Scientists use gene-editing technology to knock out genes in human embryos for first time

 A human embryo is injected with gene-editing molecules. (Dr. Kathy Niakan/Nature

A human embryo is injected with gene-editing molecules. (Dr. Kathy Niakan/Nature

For the first time, researchers have used genome editing technology to study gene functions and gain a better understanding of human’s early developmental stages. This has helped to reveal the important role of the genes in human embryos in the first days of its development. Genome editing or genome editing with engineered nucleases (GEEN) is a type of genetic engineering in which DNA is inserted or replaced in the genome of a living organism using engineered nucleases or molecular scissors.

A team of researchers led by Dr. Kathy Niakan, a developmental biologist at the Francis Crick Institute in London, used the genome editing technology to stop a key gene from making a protein called OCT4. OCT4 is a homeodomain transcription factor of the POU family. This protein is critically involved in the self-renewal of undifferentiated embryonic stem cells which normally becomes active in the first few days of human embryo development. The study found that human embryos cannot form a blastocyst without the protein OCT4.

Before the first study with gene editing technology in a human embryo was conducted, researchers normally removed and disable genes only in mice, fruit flies, and other laboratory domestic animals to study the genes’ normal roles. The researchers spent nearly a year optimizing techniques in mouse embryos and human stem cells before conducting human embryo experiments. They had to undergo a review by the national Human Fertilization and Embryology Authority in the United Kingdom to conduct research in human embryos and after some time, they licensed Niakan and her team to perform gene editing on human embryos left over from in vitro fertilization treatments. They applied last 2015 to use the CRISPR editing technique to learn more about the active gene in their early development and now that they are licensed, they are planning to focus on OCT4 protein first.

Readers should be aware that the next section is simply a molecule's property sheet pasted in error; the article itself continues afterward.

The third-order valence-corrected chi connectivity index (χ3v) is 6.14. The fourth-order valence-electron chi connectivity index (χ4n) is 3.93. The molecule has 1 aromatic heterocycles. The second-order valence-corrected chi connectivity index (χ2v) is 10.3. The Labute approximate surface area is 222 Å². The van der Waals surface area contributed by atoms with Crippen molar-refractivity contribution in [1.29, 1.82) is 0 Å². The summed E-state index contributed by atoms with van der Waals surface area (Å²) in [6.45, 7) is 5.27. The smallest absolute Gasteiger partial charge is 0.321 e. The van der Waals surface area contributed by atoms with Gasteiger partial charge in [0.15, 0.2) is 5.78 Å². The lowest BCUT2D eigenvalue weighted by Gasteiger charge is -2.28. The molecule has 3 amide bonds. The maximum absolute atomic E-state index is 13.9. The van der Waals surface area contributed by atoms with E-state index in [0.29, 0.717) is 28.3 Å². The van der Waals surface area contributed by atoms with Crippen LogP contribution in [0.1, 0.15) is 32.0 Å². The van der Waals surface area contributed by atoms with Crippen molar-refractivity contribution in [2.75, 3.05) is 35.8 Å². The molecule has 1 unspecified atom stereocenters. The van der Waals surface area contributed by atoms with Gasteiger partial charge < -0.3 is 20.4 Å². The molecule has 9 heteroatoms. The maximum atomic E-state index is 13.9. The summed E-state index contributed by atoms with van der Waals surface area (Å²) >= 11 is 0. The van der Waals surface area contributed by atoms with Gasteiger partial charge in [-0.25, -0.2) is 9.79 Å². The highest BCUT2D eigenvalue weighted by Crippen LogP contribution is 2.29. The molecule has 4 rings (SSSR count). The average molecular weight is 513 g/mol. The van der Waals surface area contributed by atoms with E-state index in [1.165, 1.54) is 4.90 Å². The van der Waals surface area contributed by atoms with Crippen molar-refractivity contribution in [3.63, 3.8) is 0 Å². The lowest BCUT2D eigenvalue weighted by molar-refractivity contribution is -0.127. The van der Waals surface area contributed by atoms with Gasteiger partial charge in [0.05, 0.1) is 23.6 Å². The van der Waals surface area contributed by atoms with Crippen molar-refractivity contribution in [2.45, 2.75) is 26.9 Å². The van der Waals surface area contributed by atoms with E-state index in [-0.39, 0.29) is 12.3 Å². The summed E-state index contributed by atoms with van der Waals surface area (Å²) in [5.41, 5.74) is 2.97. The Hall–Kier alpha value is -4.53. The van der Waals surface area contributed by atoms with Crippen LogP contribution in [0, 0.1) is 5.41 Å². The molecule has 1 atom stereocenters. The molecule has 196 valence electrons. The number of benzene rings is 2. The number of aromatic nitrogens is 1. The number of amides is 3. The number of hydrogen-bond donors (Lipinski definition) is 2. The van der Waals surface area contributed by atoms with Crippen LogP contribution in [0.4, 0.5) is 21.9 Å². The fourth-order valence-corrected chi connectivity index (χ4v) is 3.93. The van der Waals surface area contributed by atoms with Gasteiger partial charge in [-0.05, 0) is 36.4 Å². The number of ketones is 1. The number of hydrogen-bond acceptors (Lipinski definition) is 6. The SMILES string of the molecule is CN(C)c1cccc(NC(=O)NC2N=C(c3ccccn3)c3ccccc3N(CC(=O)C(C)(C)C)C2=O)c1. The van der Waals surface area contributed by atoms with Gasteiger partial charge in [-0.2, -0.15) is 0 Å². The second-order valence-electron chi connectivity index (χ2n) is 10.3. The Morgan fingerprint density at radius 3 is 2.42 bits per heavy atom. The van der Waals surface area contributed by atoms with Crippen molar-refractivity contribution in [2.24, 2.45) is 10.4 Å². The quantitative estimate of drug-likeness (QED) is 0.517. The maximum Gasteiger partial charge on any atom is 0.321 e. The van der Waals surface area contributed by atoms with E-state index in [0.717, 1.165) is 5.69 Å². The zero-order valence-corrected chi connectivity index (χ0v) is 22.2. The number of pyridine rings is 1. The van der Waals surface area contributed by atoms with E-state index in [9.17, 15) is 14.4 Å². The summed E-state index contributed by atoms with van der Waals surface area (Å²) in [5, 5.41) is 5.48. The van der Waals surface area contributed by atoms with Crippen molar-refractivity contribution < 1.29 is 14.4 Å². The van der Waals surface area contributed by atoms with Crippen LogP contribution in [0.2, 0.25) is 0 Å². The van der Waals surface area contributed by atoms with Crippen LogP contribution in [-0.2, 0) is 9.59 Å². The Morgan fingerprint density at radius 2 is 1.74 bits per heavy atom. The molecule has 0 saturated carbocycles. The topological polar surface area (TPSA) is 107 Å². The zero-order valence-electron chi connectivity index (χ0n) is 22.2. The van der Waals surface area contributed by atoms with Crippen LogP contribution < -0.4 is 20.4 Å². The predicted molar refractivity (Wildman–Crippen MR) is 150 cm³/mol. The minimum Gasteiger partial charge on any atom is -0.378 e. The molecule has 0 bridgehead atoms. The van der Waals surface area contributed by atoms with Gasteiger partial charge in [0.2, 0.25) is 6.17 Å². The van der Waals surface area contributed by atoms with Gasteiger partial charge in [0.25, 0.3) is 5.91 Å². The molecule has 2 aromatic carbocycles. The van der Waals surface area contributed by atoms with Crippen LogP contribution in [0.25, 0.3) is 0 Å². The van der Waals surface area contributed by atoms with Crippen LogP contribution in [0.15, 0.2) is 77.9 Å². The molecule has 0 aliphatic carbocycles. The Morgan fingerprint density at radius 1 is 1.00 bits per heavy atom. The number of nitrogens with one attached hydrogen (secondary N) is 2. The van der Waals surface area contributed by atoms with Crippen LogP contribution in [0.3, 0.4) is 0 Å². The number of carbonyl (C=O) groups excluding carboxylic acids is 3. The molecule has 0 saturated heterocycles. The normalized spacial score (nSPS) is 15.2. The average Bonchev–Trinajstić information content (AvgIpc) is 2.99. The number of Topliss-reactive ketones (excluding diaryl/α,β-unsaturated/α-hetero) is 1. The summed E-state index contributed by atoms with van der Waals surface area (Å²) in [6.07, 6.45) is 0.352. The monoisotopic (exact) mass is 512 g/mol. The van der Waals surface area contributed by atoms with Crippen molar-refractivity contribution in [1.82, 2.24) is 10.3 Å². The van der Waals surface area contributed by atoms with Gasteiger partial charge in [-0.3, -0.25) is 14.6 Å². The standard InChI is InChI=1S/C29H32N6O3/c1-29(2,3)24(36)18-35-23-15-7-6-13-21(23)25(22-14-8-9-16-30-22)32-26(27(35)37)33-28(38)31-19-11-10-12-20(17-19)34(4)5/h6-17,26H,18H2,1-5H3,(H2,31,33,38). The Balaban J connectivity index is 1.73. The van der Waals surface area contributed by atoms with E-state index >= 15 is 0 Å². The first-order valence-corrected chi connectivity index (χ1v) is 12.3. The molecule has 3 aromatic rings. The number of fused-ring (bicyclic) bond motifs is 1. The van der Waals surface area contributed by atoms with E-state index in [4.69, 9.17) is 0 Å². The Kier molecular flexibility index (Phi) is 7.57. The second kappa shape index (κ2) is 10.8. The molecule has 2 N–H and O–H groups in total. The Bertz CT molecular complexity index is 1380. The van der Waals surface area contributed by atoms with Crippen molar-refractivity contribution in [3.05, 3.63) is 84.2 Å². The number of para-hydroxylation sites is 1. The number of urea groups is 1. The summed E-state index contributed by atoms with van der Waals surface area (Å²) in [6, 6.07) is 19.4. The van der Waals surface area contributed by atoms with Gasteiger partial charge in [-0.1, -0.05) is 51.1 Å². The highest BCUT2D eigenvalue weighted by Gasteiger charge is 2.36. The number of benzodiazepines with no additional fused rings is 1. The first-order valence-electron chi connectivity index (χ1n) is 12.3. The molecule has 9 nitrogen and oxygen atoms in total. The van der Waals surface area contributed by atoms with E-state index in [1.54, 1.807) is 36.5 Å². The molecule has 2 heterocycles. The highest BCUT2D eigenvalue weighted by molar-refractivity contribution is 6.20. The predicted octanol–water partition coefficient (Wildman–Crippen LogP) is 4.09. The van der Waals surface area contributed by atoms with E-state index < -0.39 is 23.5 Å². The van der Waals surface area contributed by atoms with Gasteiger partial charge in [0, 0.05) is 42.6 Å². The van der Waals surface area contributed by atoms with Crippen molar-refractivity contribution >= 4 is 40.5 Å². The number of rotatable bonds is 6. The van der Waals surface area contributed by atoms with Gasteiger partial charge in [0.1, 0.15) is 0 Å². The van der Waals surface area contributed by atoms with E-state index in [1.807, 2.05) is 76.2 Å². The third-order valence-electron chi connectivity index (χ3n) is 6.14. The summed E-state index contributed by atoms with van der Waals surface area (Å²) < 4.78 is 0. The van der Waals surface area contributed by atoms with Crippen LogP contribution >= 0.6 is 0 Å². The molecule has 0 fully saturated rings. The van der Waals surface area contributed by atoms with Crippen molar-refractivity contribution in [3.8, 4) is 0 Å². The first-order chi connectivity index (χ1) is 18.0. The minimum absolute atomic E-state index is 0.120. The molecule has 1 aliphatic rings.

CREDIT: SCIENCE PHOTO LIBRARY

CREDIT: SCIENCE PHOTO LIBRARY

In the experiment, human embryos lacking OCT4 had difficulty reaching the blastocyst stage: Only 19 percent of edited embryos formed blastocysts, while 47 percent of unedited embryos did. Blastocysts are balls of about 200 cells that form about five or six days after fertilization. The ball’s outer layer of cells gives rise to the placenta. Inside the blastocyst, one type of embryonic stem cells will become the yolk sac. Another kind, about 20 cells known as epiblast progenitor cells, will give rise to all the cells in the body.  

According to Dr. Niakan, they were surprised on how critical the gene is for human embryo development, but they still further research to confirm its role. They want to know what does a gene do in the developing embryo, but the only way to find out is to see what happens if it isn’t working. The researchers have to demonstrate a resourceful way of doing it, they hope that other scientist will use it to find out the role of the genes.

"If we knew the key genes that embryos need to develop successfully, we could improve IVF treatments and understand some causes of pregnancy failure. It may take many years to achieve such an understanding, our study is just the first step."